env-key variables, then execute the cell. The data, specs, results folder, and Jupyter notebook are inside the \action-recognition-net folder.
%env HOST_DATA_DIR=/absolute/path/to/your/host/data # note: You could set the HOST_SPECS_DIR to folder of the experiments specs downloaded with the notebook %env HOST_SPECS_DIR=/absolute/path/to/your/host/specs %env HOST_RESULTS_DIR=/absolute/path/to/your/host/results # Set your encryption key, and use the same key for all commands %env KEY = nvidia_tao
Run the subsequent cells to download the HMDB51 dataset and unzip it into
$HOST_DATA_DIR. The preprocessing scripts clip the video and generate optical flow out of it, which gets stored in the
!wget -P $HOST_DATA_DIR "https://github.com/shokoufeh-monjezi/TAOData/releases/download/v1.0/hmdb51_org.zip" !mkdir -p $HOST_DATA_DIR/videos && unzip $HOST_DATA_DIR/hmdb51_org.zip -d $HOST_DATA_DIR/videos !mkdir -p $HOST_DATA_DIR/raw_data !unzip $HOST_DATA_DIR/videos/hmdb51_org/fall_floor.zip -d $HOST_DATA_DIR/raw_data !unzip $HOST_DATA_DIR/videos/hmdb51_org/ride_bike.zip -d $HOST_DATA_DIR/raw_data
Finally, split the dataset into train and test and verify the contents by running the following code cell example, as given in the Jupyter notebook:
# download the split files and unrar !wget -P $HOST_DATA_DIR https://github.com/shokoufeh-monjezi/TAOData/releases/download/v1.0/test_train_splits.zip !mkdir -p $HOST_DATA_DIR/splits && unzip $HOST_DATA_DIR/test_train_splits.zip -d $HOST_DATA_DIR/splits # run split_HMDB to generate training split !cd tao_toolkit_recipes/tao_action_recognition/data_generation/ && python3 ./split_dataset.py $HOST_DATA_DIR/processed_data $HOST_DATA_DIR/splits/test_train_splits/testTrainMulti_7030_splits $HOST_DATA_DIR/train $HOST_DATA_DIR/test
Verify the final test and train datasets:
!ls -l $HOST_DATA_DIR/train !ls -l $HOST_DATA_DIR/train/ride_bike !ls -l $HOST_DATA_DIR/test !ls -l $HOST_DATA_DIR/test/ride_bike
Download the pretrained model
You use the NGC CLI to get the pre-trained models. For more information, go to NGC and on the navigation bar, choose SETUP.
!ngc registry model download-version "nvidia/tao/actionrecognitionnet:trainable_v1.0" --dest $HOST_RESULTS_DIR/pretrained
Check the downloaded models. You should see
print("Check that model is downloaded into dir.") !ls -l $HOST_RESULTS_DIR/pretrained/actionrecognitionnet_vtrainable_v1.0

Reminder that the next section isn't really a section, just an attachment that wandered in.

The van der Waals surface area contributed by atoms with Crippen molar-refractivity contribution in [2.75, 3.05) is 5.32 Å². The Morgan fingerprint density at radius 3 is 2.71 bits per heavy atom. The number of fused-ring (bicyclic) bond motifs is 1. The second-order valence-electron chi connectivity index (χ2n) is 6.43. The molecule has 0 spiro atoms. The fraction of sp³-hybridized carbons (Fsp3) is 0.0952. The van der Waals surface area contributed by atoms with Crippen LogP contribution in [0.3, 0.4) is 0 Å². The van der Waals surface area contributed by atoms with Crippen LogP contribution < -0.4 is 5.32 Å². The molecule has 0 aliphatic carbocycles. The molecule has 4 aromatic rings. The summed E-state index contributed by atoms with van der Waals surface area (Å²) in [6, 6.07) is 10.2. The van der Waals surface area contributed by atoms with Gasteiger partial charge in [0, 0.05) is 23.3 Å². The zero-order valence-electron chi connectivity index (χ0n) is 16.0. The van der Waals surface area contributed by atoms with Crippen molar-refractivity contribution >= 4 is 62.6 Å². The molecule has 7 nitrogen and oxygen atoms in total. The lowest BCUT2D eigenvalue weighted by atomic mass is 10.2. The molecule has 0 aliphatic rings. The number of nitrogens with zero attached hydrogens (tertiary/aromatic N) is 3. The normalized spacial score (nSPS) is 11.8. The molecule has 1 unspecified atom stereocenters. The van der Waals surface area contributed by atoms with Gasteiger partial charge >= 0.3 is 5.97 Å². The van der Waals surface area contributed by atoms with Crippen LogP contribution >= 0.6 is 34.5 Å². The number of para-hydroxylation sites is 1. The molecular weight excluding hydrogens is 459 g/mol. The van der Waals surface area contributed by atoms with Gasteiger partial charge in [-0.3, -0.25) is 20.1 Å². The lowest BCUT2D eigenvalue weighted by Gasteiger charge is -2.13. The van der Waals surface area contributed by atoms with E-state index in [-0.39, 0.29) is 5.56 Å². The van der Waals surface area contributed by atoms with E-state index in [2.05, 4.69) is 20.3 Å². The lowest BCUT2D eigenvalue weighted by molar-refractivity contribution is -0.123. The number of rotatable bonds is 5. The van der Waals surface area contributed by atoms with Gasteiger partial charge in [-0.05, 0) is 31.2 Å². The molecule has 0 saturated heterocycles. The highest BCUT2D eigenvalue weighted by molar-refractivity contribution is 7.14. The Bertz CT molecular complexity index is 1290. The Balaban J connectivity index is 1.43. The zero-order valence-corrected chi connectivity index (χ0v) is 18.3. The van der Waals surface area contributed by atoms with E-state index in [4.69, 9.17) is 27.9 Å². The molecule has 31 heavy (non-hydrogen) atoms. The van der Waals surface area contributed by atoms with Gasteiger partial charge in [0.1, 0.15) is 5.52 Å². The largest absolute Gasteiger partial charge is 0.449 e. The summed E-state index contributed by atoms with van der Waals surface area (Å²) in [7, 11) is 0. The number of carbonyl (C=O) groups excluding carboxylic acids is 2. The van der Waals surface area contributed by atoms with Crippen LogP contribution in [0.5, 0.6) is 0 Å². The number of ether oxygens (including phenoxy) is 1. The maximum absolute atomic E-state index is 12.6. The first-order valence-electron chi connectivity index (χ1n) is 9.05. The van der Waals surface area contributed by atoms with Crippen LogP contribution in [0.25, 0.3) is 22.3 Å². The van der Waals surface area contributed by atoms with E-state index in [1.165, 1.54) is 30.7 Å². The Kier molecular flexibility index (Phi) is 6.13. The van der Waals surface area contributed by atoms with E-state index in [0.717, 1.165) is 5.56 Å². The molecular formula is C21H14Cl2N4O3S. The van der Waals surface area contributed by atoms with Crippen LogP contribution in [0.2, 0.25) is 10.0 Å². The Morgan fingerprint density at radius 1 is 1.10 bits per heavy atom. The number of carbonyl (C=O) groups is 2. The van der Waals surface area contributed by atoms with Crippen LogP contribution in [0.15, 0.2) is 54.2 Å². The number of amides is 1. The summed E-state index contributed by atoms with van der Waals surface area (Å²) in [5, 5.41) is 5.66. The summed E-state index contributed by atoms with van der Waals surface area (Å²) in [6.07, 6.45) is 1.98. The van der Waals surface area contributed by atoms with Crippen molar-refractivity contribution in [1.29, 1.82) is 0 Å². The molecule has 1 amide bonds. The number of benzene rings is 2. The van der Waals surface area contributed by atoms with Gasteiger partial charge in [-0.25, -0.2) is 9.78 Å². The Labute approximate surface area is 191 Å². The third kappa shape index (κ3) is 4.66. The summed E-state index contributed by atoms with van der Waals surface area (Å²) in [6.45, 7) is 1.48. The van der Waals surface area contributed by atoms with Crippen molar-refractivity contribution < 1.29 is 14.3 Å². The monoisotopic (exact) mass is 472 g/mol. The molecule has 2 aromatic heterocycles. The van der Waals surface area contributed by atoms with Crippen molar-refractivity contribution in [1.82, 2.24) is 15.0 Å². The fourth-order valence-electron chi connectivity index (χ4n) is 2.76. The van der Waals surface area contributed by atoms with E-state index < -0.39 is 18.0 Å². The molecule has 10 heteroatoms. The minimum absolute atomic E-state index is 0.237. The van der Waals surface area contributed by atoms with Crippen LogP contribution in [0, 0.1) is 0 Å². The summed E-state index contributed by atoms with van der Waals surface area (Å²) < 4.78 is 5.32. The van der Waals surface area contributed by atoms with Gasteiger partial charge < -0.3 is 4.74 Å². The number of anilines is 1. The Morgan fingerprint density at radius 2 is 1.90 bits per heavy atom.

In the specs folder, you can find different specs files related to train, evaluate, infer, and export functions. Choose the
train_rgb_3d_finetune.yaml file and you can change hyperparameters, such as the number of epochs, in this specs file.
Make sure that you edit the path in the specs file based on the path to the data and results folders in your system.
Train the model
We provide a pretrained RGB-only model trained on HMDB5 dataset. With the pretrained model, you can even get better accuracy with fewer epochs.
print("Train RGB only model with PTM") !action_recognition train \ -e $HOST_SPECS_DIR/train_rgb_3d_finetune.yaml \ -r $HOST_RESULTS_DIR/rgb_3d_ptm \ -k $KEY \ model_config.rgb_pretrained_model_path=$HOST_RESULTS_DIR/pretrained/actionrecognitionnet_vtrainable_v1.0/resnet18_3d_rgb_hmdb5_32.tlt \ model_config.rgb_pretrained_num_classes=5
Evaluate the model
We provide two different sample strategies to evaluate the pretrained model on video clips.
- center mode: Pick up the middle frames of a sequence to do inference. For example, if the model requires 32 frames as input and a video clip has 128 frames, then choose the frames from index 48 to index 79 to do the inference.
- conv mode: Sample 10 sequences out of a single video and do inference. The final results are averaged.
Next, evaluate the RGB model trained with PTM:
!action_recognition evaluate \ -e $HOST_SPECS_DIR/evaluate_rgb.yaml \ -k $KEY \ model=$HOST_RESULTS_DIR/rgb_3d_ptm/rgb_only_model.tlt \ batch_size=1 \ test_dataset_dir=$HOST_DATA_DIR/test \ video_eval_mode=center
In this section, you run the action recognition inference tool to generate inferences with the trained RGB models and print the results.
There are also two modes for inference just like evaluation: center mode and conv mode. The final output shows each input sequence label in the videos:
[video_sample_path] [labels list for sequences in the video sample]
!action_recognition inference \ -e $HOST_SPECS_DIR/infer_rgb.yaml \ -k $KEY \ model=$HOST_RESULTS_DIR/rgb_3d_ptm/rgb_only_model.tlt \ inference_dataset_dir=$HOST_DATA_DIR/test/ride_bike \ video_inf_mode=center
You can see an example of the results of the inference function on this dataset.
NVIDIA TAO and the pretrained models help you accelerate your custom model development by eliminating the need for building models from scratch.
With the NGC catalog’s quick deploy feature, you can get access to an environment to build and run your computer vision application in a matter of minutes. This enables you to focus on development and avoid spending time on infrastructure setup.